The NTSB is independent from every other Executive Branch department or agency, and its mission is simple and straightforward: to investigate and establish the facts, circumstances, and the cause or probable cause of various kinds of major transportation accidents. The safety board is also charged with making safety recommendations to federal, state, and local agencies to prevent similar accidents from happening in the future.

This responsibility is fundamental to ensuring that unsafe conditions are identified and that appropriate corrective action is taken as soon as possible. However, the safety board has no enforcement authority other than the persuasive power of its investigations and the immediacy of its recommendations.

In the scheme of government, the agency's clout is unique but is contingent on the independence, timeliness, and accuracy of its factual findings and analytical conclusions.


I intend to research this issue further and perhaps write more formally about this idea. Any NTSB people reading this blog?

I also think we should have a United States Cyber Corps, but that's another story...

10 comments:

Anonymous said...

Back when I was the lead security person for a web hosting company. I actually modeled responses to incidents roughly on the NTSB model. I was more concerned to know what had happened, if a security measure had failed and where we could improve to prevent a reoccurrence.

Richard Bejtlich said...

Anonymous,

How did you learn the model? Anything else you can share?

Anonymous said...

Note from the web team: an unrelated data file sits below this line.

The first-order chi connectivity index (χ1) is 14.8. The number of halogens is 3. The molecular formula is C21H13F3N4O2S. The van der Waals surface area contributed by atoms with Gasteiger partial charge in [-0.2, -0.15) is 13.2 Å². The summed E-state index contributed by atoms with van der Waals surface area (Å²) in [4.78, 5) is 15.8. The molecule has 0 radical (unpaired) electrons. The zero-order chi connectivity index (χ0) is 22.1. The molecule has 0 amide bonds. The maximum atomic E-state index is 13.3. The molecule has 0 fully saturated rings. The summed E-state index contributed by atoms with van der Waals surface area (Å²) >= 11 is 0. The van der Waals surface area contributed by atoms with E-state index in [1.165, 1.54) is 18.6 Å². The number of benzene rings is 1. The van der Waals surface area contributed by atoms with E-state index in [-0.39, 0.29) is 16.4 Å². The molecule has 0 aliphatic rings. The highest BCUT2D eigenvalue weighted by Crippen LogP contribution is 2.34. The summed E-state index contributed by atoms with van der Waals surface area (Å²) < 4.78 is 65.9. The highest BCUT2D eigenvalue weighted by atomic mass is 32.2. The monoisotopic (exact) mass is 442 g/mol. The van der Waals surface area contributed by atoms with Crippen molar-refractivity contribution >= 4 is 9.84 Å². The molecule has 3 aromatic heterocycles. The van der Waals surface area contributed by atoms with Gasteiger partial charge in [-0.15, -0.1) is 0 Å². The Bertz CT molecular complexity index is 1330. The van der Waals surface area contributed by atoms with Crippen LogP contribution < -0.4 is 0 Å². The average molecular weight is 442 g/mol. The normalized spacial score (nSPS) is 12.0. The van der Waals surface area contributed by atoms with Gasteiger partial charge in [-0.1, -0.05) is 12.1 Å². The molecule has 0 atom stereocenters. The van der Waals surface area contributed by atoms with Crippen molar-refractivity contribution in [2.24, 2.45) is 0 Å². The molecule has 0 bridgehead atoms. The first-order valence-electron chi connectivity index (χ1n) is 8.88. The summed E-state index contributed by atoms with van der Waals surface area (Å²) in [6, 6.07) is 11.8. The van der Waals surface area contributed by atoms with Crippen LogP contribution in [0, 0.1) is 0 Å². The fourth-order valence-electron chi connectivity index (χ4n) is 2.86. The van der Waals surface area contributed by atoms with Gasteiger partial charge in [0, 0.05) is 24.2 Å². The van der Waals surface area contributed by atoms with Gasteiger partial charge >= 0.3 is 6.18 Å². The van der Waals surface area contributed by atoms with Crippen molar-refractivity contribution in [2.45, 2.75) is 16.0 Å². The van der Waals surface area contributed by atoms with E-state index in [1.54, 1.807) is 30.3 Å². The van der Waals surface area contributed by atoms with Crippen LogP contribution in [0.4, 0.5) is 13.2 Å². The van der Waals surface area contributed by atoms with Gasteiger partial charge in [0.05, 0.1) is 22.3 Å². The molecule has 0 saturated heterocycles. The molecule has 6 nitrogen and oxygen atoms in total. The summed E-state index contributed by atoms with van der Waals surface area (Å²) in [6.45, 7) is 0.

You need to research more in to the NTSB before recommending it.

Unfortunately, the NTSB can only make recommendations. This has lead it to be an organization that can be "ignored" by the whole of the aviation industry. This has happened several times, to disasterous consequences. I'd have to research it, but I can remember two or three incidents where the NTSB has made recommendations, but both the airlines, and the aircraft manufacturer have ignored them, or made it "optional" for their customers.

One of the recommendations after TWA flight 800 was to put inert gas in unused fuel tanks (similar to what the U.S. Military has done since the around the 1970s due to fires and explosions). To date, over 10 years later there has been no action on this issue.

They may have great "procedures" but when the recommendations can be "ignored" it's tantamount to being useless.

Also, the agency that supervises the NTSB (e.g. the enforcement end of the NTSB) is suppose to (it's in the charter so look it up) 'help support the industry', and therefore has a dual interest of both safety, and promoting the airline industry.

Sorry, but this isn't a good model IMHO.

Richard Bejtlich said...